By Tom Goldenberg '22
Last month, I moderated a panel on the topic of economic inequality hosted by The Student Leadership and Ethics Board of Columbia Business School. The panel was impressive and included Nobel laureate and Columbia Professor Joseph Stiglitz, former Philadelphia Mayor and Columbia Professor Michael Nutter, and McKinsey Global Institute Partner Anu Madgavkar. Here are some of the highlights from that conversation. The full video can be found here.
What is the Nature of Inequality?
We started the conversation discussing the nature of inequality, particularly in the United States, and the negative impact it creates. Professor Stiglitz noted that “the laws of economics are not like the laws of physics – they get repealed all the time.” This explains how previous economic theories about inequality – that it wasn’t considered a problem or that it was impossible to reduce without a reduction in growth – have been largely debunked over time. Professor Stiglitz also recognized how inequality “divides our society and creates a pernicious effect on our politics” and when referring to the COVID-19 pandemic, mentioned that inequality plays into part of the reason why we have more deaths than any other country.
Madgavkar pointed out that inequality has challenged some foundational values of our society, such as basic sufficiency and advancement. “When you have significant parts of the population not able to reach [a minimum acceptable standard of living for a household], that’s a real problem.” She also noted that while intercountry inequality (between countries) has decreased over the last several decades[i], intercountry inequality (within a country) has worsened, or stayed high. This has led to an erosion of the social contract within countries.
Mayor Nutter pointed to the history of the United States and how it is intertwined with inequality, referencing the preamble to the Declaration of Independence: “I’m focusing on the word 'equal,'” because we know that was not true that day. And it has not been true every day since, and so inequality has been built into this American system from the beginning.”
Mayor Nutter went on to explain how many cities suffer from high poverty rates, concluding that individual engagement and involvement in the American economy is good for the U.S. and the world.
What Can be Done?
All three panelists agreed that a holistic approach to reducing inequality and ensuring growth is necessary. “There’s no silver bullet. Inequality in our society is so pervasive that you have to get in the weeds in almost everything we do,” said Professor Stiglitz who went on to highlight how much attention is paid to redistribution of income, while the market distribution of income remains a void that should be examined. From his perspective, inequality depends on will, not ability. He harkened back to Biden’s Rescue Bill, which was projected to reduce childhood poverty by 50%, in one year saying, “Now if you can do that in one year, we could have done that 40 years ago. So, let’s be clear. It’s because of our lack of action in dealing with inequality and extreme deprivation that we have such inequality.”
Madgavkar offered clear actions that the business community can take to address inequality. “As we see a tightening of the labor market, and as the nature of work shifts over the coming decades, firms have a role in equipping workers with skills. Also, in addressing some of the rising costs that drive inequality such as healthcare, education, financial services, and access to broadband and digital services, firms can lead by investing in innovation to increase affordability and access to services.”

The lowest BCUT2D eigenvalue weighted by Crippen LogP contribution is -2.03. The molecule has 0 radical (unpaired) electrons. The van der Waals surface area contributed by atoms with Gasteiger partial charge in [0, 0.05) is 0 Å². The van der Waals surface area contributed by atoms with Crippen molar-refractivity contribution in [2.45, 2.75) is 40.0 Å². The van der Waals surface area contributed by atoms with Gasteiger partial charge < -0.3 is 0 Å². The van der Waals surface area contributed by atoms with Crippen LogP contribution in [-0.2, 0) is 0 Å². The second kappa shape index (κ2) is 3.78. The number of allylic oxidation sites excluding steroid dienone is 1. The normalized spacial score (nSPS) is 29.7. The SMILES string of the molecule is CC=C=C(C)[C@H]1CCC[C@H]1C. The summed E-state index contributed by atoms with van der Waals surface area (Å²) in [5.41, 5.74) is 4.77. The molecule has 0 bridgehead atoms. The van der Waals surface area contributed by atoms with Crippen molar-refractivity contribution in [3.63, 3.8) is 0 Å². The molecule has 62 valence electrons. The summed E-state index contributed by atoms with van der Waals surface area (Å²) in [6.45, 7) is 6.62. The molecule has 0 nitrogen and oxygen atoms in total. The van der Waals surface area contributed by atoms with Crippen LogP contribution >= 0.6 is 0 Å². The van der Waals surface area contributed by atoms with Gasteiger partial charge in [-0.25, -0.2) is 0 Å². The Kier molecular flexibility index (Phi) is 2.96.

Mayor Nutter leaned on the importance of public education in combatting inequality. And because education funding can differ dramatically between districts due to the role of property taxes in school funding, he believes, “education should be considered part of the national defense of the United States of America and funded properly.”
Any Advice for Current Students?
Each panelist bestowed a nugget of advice on the current Columbia Business School student body about how to address inequality and help create a more equitable society:
Professor Stiglitz: “Recently, a well-intentioned person said he discovered that a third of his labor force was not getting a livable wage, and he finally started thinking about what was going on in his own company. I urge all of you who go out into the business community to think local as well as global. Think about what your own company is doing in the way they treat every stakeholder, worker, customer, and community in which you operate.”
Madgavkar: “Whatever role you go into, think about the impact you're having on a holistic basis. Your bottom line has to be holistic for the people around you – your workers, your communities. If everyone does that, it can help make change happen.”
Mayor Nutter: “Figure out what your passion is and pursue it with virtually reckless abandon. Figure out how to do good and do well. Until an elected or appointed official signs your birth certificate, you have not yet been born, and until some elected or appointed official signs your death certificate, you are not dead. During all the time in between, someone somewhere elected or appointed is making decisions that will affect your life, directly or indirectly. Get engaged.”
[i] Led by one billion people pushed out of deep poverty in Asia through the rise of those economies